We no longer live on SE Main, although southeastmain-the-blog seems to continue. One year ago today we moved further east in Portland, flat-sizing and gaining more community. Today we live just off Burnside, east of 82nd Ave, in a patch of the city that the local newspaper, the Oregonian, claims is, gasp, gentrifying. Our long-time friends, who found us the house and live across the street from the studio, claim they gentrified our new area long ago, and others look at us blankly when we cite the Big O’s startled discovery . Regardless, the area seems quite Portland-normal and totally charming. One of our SE Main St friends who saw us at the Hinson Church Farmer’s Market (down in southeastmain territory) asked us the other day if we were slumming. Ha! None of this makes any sense, but our new digs are splendid. The January blog about the move mostly showed the interior of the house. In this blog, the exterior becomes the star. I want to put “star” in quotes in that last sentence, because this year has been unseemly in its heat; the house was chosen for its openness to the sun, which means our current unseemly heat spell, with oodles of sun, causes the gardens to shrink and cower just our air conditioner inside groans and tries to keep up. But even with the shrinking and cowering we have more gardens to water and coo at than we had imagined when we moved in. Here is the current run-through of the gardens — outside the studio, the deck off the bay window, the burble fountain, and then the modest front, with all its (wannabe less modest) gardens. Our latest purchase (yesterday) was the Mayan bird bath; it had to be cobbled together with various elements at LIttle Baha, and we are hoping it will neither frighten the birds nor the children next door. West of the deck is my studio which has four gardens on three sides; the one pictured below started out as a blank dirt space with no low wall, just concrete steps on one side and a concrete ramp on the other. We added wall, tree, and cowering (from the sun) plants. The strange green bag is the TreeGator, a slow irrigation system for new trees. The photo is only slightly deceptive.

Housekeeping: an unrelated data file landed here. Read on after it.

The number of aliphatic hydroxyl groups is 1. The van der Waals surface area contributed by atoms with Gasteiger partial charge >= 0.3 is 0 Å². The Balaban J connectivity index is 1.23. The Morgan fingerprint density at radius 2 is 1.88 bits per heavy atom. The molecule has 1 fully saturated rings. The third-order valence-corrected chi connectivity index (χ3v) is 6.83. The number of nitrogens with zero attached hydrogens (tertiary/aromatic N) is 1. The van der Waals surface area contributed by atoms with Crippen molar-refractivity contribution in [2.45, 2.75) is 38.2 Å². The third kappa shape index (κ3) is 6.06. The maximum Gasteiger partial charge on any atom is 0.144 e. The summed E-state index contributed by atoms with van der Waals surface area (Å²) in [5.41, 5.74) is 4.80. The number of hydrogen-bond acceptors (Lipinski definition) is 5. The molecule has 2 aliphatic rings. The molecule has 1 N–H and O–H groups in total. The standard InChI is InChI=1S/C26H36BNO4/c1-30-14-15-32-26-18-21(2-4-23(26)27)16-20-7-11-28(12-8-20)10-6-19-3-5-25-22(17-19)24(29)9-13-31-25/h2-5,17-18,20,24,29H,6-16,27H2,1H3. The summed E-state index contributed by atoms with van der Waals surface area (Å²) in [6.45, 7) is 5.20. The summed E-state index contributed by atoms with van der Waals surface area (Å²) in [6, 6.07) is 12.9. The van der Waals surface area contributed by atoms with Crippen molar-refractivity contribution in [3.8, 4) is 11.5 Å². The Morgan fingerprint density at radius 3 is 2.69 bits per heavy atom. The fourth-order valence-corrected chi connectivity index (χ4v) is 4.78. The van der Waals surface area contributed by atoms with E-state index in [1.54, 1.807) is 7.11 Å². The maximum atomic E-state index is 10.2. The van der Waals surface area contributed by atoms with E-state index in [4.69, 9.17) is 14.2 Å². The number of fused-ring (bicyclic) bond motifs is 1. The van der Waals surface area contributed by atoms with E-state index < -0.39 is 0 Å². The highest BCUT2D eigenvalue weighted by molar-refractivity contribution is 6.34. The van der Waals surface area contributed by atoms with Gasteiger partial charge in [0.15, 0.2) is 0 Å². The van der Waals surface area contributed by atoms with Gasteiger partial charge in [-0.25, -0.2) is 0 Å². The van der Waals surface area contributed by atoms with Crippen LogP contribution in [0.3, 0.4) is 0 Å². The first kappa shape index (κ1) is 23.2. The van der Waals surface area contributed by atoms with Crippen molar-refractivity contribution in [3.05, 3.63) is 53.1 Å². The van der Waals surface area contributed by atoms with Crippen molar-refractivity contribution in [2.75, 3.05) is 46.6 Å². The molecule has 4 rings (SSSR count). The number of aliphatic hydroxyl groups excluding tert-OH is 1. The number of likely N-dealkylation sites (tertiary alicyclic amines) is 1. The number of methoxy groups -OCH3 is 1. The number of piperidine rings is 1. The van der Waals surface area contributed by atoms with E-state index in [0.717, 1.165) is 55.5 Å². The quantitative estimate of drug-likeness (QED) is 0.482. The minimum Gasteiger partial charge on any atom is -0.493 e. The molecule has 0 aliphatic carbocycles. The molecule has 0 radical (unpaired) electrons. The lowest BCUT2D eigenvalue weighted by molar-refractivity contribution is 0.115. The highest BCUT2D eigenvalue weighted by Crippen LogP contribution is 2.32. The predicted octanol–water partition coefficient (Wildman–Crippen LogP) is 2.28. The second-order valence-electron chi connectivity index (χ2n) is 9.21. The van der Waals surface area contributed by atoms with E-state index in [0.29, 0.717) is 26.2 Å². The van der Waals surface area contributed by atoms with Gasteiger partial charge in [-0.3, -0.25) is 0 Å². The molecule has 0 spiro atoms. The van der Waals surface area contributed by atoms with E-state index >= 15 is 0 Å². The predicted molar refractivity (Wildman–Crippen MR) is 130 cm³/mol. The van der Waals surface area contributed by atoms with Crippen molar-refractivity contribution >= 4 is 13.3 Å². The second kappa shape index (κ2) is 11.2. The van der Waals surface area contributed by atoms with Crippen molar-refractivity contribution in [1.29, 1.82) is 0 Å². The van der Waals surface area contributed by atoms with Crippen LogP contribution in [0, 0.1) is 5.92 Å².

And below are photos of the deck and its surrounds — the yellow building is a short side of the studio:
And here is the front of the house, as it appears today. (If you like, you can go to the previous post and get a sense of just how much has changed outside — not exactly due to the season, either).
The boxes and the stones are Jer’s solution to the parking (which is what we call the space between the sidewalk and the street) When we moved in the parking was full of gravel, impenetrable to the ordinary shovel, and underlain with gumbo-ish clay. The boxes solved all the difficulties, neatly.
Jan’s donated day lilies have been fabulous. They were planted in August of last year and survived the summer’s blasts. Who plants in August? But these 50 or so plants not only seem to be thriving, but gorgeous.
This is perhaps a more realistic photo of the front of the house as it is today. The space (and its owners) have aspirations. The photo is included because, if you closely at line from the bottom-rightish of the photo through to the center, you will see tiny plants which will, god willin’ and the crick don’t rise and the sun goes down at night, turn into glorious chrysanthemums in the fall. These were planted in early June (much too late), and are still doing fine, although they aren’t exactly blockbusters — yet.
Then back to the back, where the hostas are thriving in spite of the slugs. A fine cedar edge marks the property line of our neighbors to the east, who are fantastic gardeners, as well as parents to two tow-headed boys. We’re trying hard not to disgrace them.
And below is the plant that bloomed from November through February, the espaliered camellia, setting itself in readiness for another season. The first photo was taken in January 2015; the second on July 3.
written on July 3, 2015